If this summer seems especially hot to you, there’s a reason. According to a new article in The Washington Post, New Jersey is experiencing extreme climate change. And that can account for not only the blistering summer days but also the warmer winters we’ve been experiencing.

“New Jersey may seem an unlikely place to measure climate change, but it is one of the fastest-warming states in the nation,” says the article. “Its average temperature has climbed by close to 2 degrees Celsius since 1895 — double the average for the Lower 48 states.”

Over the past two decades, the 2 degrees Celsius number has been used as a threshold for global warming. The average NJ winter temperature now exceeds 0 degrees Celsius, which means lakes don’t freeze as often and snow melts more quickly. It also means insects and pests don’t die in the freezing temperatures as they normally would.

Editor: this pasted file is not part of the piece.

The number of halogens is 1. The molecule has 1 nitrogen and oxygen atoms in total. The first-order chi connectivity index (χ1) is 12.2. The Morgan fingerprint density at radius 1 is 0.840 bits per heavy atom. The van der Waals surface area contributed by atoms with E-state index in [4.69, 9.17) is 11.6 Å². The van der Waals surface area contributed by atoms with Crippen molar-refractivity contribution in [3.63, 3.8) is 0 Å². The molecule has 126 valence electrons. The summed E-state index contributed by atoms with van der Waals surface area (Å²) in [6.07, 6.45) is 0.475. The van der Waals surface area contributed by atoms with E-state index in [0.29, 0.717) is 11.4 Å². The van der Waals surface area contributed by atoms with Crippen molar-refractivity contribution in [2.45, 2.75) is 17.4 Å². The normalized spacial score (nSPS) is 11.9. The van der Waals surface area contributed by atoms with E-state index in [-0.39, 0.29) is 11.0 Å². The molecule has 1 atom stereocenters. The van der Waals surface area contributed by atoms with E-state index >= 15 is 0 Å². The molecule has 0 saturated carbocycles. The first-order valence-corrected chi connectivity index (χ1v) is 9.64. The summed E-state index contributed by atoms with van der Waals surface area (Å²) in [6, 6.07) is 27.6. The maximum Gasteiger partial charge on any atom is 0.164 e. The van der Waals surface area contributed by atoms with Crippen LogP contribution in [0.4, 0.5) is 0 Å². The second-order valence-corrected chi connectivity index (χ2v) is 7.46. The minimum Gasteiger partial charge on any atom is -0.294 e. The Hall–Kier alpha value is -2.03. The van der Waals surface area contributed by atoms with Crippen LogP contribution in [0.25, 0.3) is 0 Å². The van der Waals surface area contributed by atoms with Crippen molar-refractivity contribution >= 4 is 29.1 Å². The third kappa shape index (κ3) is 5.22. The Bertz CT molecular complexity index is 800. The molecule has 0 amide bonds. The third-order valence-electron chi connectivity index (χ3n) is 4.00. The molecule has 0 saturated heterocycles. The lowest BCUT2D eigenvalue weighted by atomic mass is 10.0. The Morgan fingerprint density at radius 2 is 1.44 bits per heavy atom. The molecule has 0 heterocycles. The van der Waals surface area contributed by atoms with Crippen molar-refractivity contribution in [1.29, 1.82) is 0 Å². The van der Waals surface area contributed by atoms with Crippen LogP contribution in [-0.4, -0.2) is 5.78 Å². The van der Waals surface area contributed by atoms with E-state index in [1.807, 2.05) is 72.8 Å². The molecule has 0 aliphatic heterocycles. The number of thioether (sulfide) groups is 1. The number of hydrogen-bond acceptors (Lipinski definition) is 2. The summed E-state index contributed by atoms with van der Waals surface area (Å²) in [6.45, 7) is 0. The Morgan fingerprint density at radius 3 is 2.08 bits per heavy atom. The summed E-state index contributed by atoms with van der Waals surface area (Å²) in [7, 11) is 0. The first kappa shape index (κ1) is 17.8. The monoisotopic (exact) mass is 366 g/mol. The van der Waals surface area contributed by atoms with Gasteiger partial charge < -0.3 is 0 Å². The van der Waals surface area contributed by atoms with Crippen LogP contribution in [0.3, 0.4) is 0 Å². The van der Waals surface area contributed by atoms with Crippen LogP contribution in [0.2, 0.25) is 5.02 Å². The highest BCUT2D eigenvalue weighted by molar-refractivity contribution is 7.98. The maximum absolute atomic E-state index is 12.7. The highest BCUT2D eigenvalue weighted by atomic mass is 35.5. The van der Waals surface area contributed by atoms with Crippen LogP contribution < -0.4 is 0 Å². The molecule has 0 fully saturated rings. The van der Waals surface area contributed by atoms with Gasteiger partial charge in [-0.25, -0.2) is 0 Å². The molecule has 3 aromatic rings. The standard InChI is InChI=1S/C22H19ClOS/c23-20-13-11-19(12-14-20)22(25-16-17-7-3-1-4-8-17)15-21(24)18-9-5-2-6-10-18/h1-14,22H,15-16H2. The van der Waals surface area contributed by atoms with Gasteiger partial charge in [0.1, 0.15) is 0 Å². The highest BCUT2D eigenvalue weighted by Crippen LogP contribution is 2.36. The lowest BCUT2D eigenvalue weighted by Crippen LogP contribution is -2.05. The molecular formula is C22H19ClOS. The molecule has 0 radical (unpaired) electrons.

“In Lake Hopatcong, thinning ice let loose waves of aquatic weeds that ordinarily die in the cold,” reports The Washington Post.

This means climate change has a negative effect on our springs and summers, too.

“This year, a new blow: Following one of the warmest springs of the past century, harmful bacteria known as blue-green algae bloomed in the lake just as the tourist season was taking off in June.” Because of this, New Jersey’s largest lake was shut down with warnings against swimming or fishing.

It’s clear that global warming has far-reaching effects and that all of our seasons and the surrounding environment are changed by the rising temperatures.

Read the full story at The Washington Post.